How I lost 20 pounds as part of my blood pressure management strategy
“So, I’m putting you on blood pressure medication”, said my GP matter- of- factly (or so it seemed to me) on a routine checkup visit.
“What?! Why?” I responded in a panic. I’d always thought that my blood pressure was good, except for the occasional “white coat syndrome” high reading. (White coat syndrome happens when patients exhibit an abnormally high blood pressure reading due to the anxiety experienced during a doctor’s visit. Outside of the doctor’s office, the blood pressure is normal).
“Your blood pressure readings have been going up, so, I’m going to put you on medication to keep it under control.”
Wow, I thought. I really don’t want to be on blood pressure meds for the rest of my life, suddenly imagining myself slavishly taking blood pressure meds every day with all the attendant side effects and risks that taking meds entails.
“Isn’t there anything else I could do?” I asked, eager for some other option.
“Well, you could lose weight, that would help. And cut down on salt”.
Both options sounded doable, although truth be told, I was always trying to lose a few pounds, not so successfully thus far. Salt, however, wouldn’t be so hard to cut out or at least cut down.
“Ok, I’ll lose weight and cut down on salt”, I said, somewhat rebelliously, relieved that there was another option.
“In the meantime,” said my doctor sternly, “I want you to check your blood pressure every day and take your medication whenever it’s over 130/80. (I think I had volunteered that I could do this).
“Ok. I will.” I reluctantly agreed, determined to not have to take a pill — ever.
I was annoyed. High blood pressure? Seriously? I’d always been “healthy” and super active my whole life. I’m a yoga teacher after all!
Secondly, why were meds the first option? Shouldn’t my doctor have given me the non-medication options first? I mean, like change your diet, do more exercise, work less, sleep more (ok maybe not the last two)?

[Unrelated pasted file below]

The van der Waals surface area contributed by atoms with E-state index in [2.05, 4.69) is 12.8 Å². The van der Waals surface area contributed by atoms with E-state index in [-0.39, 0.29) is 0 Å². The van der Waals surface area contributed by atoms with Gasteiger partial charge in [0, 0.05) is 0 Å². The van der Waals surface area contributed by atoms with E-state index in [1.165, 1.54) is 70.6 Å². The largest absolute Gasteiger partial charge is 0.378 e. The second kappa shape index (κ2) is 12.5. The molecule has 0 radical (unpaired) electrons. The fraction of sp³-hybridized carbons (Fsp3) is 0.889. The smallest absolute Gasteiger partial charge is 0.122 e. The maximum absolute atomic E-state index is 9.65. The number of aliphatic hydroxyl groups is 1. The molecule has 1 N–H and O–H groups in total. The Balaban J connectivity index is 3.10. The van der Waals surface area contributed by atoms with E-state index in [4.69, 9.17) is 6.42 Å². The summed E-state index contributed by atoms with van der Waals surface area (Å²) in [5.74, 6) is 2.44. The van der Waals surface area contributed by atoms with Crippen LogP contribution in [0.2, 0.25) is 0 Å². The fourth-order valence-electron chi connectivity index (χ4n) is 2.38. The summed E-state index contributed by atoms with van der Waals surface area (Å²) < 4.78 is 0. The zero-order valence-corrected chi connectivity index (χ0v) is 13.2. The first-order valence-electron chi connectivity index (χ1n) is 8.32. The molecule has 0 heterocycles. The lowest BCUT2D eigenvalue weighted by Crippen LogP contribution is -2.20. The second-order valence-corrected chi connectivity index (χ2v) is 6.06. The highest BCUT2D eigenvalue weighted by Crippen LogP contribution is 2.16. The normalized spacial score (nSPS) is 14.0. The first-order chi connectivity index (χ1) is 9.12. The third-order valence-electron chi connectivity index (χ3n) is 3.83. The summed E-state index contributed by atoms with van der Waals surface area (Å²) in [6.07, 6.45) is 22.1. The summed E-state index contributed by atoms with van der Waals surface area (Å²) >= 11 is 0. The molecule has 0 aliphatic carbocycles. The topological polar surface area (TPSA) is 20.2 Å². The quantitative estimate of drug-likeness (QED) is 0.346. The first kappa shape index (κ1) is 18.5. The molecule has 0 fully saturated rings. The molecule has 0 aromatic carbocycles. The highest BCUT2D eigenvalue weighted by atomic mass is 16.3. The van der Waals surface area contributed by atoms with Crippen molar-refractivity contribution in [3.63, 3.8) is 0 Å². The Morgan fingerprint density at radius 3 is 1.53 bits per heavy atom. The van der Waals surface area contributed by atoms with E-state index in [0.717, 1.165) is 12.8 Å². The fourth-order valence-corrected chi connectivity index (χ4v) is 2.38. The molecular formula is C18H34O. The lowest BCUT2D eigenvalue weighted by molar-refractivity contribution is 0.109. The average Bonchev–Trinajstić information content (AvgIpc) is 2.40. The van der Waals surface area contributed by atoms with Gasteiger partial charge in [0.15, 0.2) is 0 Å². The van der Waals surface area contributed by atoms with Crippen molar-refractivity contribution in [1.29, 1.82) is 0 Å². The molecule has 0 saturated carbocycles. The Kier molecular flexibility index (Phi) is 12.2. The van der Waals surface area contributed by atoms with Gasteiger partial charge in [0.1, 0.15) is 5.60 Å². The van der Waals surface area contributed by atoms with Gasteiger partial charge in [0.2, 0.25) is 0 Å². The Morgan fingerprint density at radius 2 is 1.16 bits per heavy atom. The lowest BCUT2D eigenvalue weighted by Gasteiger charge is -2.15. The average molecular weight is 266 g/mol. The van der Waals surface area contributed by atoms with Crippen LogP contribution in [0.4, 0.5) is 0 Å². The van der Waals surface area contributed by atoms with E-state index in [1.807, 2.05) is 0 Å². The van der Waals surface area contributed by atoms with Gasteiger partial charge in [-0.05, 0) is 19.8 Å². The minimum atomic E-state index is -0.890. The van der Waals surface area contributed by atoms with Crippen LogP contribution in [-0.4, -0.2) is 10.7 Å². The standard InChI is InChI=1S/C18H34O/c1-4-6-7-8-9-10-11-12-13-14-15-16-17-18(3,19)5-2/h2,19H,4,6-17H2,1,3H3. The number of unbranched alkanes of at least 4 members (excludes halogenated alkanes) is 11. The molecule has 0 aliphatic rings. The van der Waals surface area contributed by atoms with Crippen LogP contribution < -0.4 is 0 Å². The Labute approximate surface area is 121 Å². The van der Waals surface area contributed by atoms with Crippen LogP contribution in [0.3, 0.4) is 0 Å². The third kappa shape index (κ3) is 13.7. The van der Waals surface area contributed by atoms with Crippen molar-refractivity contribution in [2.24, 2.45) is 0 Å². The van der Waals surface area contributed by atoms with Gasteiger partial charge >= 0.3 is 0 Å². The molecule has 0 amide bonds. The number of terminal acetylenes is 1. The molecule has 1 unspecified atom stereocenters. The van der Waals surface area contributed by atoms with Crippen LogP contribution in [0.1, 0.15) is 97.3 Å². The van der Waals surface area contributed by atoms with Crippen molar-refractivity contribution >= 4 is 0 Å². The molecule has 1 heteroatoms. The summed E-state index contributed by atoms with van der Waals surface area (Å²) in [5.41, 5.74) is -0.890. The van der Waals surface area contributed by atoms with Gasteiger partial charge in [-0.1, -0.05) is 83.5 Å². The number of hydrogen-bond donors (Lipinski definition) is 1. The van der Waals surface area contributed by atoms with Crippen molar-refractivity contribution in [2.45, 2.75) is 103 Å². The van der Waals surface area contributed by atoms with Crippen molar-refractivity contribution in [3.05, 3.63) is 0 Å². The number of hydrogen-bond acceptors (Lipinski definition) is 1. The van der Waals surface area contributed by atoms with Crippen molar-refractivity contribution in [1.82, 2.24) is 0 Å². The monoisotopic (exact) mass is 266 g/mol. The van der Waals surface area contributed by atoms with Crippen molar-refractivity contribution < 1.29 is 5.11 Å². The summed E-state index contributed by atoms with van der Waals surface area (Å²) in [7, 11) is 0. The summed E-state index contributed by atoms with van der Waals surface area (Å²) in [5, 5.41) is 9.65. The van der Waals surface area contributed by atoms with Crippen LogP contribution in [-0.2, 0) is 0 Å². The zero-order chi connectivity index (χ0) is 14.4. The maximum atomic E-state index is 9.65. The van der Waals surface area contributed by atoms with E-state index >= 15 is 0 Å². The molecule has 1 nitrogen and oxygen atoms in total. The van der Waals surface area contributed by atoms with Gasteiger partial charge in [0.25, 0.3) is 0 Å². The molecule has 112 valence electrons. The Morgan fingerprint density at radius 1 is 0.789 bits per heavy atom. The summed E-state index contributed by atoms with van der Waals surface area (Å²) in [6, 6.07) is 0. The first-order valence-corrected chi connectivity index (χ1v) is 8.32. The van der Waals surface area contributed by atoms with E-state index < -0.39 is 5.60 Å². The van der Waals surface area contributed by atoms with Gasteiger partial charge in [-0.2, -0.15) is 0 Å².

My doctor seemed quite ok with prescribing daily blood pressure medication for me as if it were no big deal! And maybe to doctors, it isn’t. To be fair to doctors, many people probably wouldn’t be willing to change/manage their lifestyle well enough to control their high blood pressure and so need to be on medication. But apart from the costs of being on daily medication,
I knew that all medications have side effects. And judging by the TV commercials for drugs, lots of side effects!
So I decided then and there that I was going to lose 20 pounds, change my diet and manage my blood pressure by managing my lifestyle.
Losing 20 pounds
Losing weight is hard. I should know as I’d been trying literally for years to lose 10 pounds. But now I was highly motivated- I did not want a life of having to take daily medication of any sort!
I knew that I had to do something else, something new/different versus what I had been doing up to that point. We all know the definition of insanity — doing the same thing over and over again and expecting different results.
My goal was to lose two pounds per week. Here’s what worked for me:
I decided this was not going to be another “diet” but a new way of eating, exercising, living. I would have to cut down (permanently) on things I liked to eat (mainly simple carbs like white bread, white rice, sweet things, fried foods, and alcohol).
I liked the idea of five or six small meals a day. I could eat often but just smaller quantities and better quality calories). So, I aimed for six small meals per day (approximately 250 to 300 calories each on average).